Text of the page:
Turns out that it was the metal brace for the jerry can holder on the roof.  The road had actually rattled the bolt loose and the cross brace and rattled itself into 2 pieces before falling off the car, which meant that the cans weren’t secure on the roof.  Which meant that we had to empty the cans and put them in the car.  At least it solved our fuel dilemma.  So in the middle of the NCA, Dru had to do his least favourite task – emptying 40 litres of fuel into the tank.

Common ostrich
What made it more amusing (to me at least) is that we’d been having problems with our back door, and now it decided that it was no longer going to open!  That meant trying to make space in the back – and our car is always loaded – without being able to open the back door and sort things out.  There I had to lean over all the things on the back – including a spare tyre and big cooler box to make enough space for the jerry cans.  

Lappet-faced vulture
Eventually we managed to squeeze everything in, now with the fuel in and the air con on, we continued to make the crater gate before it closed at 6pm.  But not long after we heard another “clunk” and stopped to check – and the brace of the second set had rattled itself loose.  Luckily it hadn’t broken, so it just meant securing it again.  In the meantime 3 Maasai kids had spotted us and immediately surrounded the car, looking for money.  Dru decided to give them something, but almost before he could hand it to them, they snatched it out of his hand, scratching him in the process – just shows how desperate these guys are in the middle of a conservation area that makes millions of dollars off the tourists…

European migrants - White storks
Without further incident we managed to get to the Crater but as we were thinking we were almost at the gate, we came across the boom at the viewing platform.  Now normally this is open with no one manning it, but this time it was closed and the NCA officials were at the gate, checking the registration of every car before letting them through.  Totally confused, we were allowed through, but soon got to the NCA main gate and this too was closed with a bunch of irate tourists and guides standing outside not able to get in.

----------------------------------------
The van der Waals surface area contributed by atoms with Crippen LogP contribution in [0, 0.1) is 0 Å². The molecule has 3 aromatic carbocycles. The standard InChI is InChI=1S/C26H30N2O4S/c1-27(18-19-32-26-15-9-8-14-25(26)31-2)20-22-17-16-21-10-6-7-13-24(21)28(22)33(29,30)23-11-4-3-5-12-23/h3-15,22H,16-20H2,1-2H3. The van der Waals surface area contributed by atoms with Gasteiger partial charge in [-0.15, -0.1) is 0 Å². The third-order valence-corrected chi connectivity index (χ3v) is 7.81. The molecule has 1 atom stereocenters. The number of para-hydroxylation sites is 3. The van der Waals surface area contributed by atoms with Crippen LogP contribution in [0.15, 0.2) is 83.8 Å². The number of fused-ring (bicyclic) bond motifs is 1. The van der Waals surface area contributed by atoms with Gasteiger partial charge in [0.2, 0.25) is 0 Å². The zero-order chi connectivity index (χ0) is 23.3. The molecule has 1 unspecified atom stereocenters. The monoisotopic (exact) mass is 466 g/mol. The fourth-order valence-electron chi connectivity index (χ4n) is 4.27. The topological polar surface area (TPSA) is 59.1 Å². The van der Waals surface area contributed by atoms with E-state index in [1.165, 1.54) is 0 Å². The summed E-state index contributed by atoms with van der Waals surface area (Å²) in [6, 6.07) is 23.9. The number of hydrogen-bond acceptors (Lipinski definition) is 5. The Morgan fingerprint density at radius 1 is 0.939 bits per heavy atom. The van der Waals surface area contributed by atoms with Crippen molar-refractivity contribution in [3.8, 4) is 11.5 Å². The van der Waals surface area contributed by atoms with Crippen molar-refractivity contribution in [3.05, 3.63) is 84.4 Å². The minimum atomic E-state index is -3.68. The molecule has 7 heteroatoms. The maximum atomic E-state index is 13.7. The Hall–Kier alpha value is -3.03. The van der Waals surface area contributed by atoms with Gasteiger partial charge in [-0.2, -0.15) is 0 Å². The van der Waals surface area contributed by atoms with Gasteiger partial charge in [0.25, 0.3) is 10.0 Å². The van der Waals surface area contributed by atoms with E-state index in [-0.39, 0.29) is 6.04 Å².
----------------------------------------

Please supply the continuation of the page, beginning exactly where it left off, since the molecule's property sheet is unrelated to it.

Black-headed heron
The officers checked our registration again before letting us through, and then AGAIN  at the edge of the NCA.  We couldn’t figure out the reason for all these checks, and spent plenty of time coming up with crazy theories as to what was happening.  We finally found out when we finally got to our campsite in Karatu and set about setting up camp.  We still hadn’t managed to get the back door of the car open and enlisted the help of one of the guys milling around.   

Us in the Serengeti
Turned out that he was a freelance guide and he told us that the guides were protesting the slow repair of the main road down to the crater – promised to be fixed about a year and a half ago, it was still not finished, and it was hampering their tours.  So today was the day that they had protested by using a road that they weren’t supposed to – the officials weren’t happy about it and had clamped down – pretty amusing to us, but a very valid argument to the tour operators – this was their livelihood after all!

<< Day 5          Day 7 >>

Birds seen in the Serengeti:

* First time sighting 

White stork
Speckled pigeon
Lappet-faced vulture
Greater kestrel *
Helmeted guineafowl
Egyptian goose
Saddle-billed stork
Superb starling
White-headed buffalo-weaver
Adbim’s stork
Hilderbrandt’s starling
Secretary bird
Fisher’s lovebird
White-bellied bustard
Coqui francolin
White-crowned shrike
White-backed vulture
White-browed coucal
Blacksmith lapwing
Little swift *
White-headed vulture
Yellow-billed oxpecker
Yellow-billed stork
Black-winged stilt
Pied avocet
Fisher’s sparrow-lark
Southern ground hornbill
Tawny eagle
Black-headed heron
Black crake
Pallid harrier
Grey-backed shrike *
Montagu’s harrier *

Three-banded plover
Spur-winged lapwing
Namaqua dove
Red-billed teal
Two-banded courser
Black-lored babbler *
Striped kingfisher
Ruppell’s long-tailed starling
Martial eagle
Pin-tailed whydah
Lesser kestrel *
Black-chested snake-eagle
Yellow-throated sandgrouse
Black-bellied bustard
Greater honeyguide *
Chestnut-bellied sandgrouse
Spotted thickknee
African paradise flycatcher
Little bee-eater
Black-faced sandgrouse
Cape rook *
Caspian plover *
Common moorhen *

African fish eagle
Grey-crowned crane
European roller
Brown snake-eagle *
Pygmy falcon
Hooded vulture
Beautiful sunbird
Green woodhoopoe
Long-crested eagle *
Bare-faced go-away bird
Red-billed oxpecker
Magpie shrike
Rufous-crowned roller *
Grey-breasted spurfowl
Cliff chat *
Brown parrot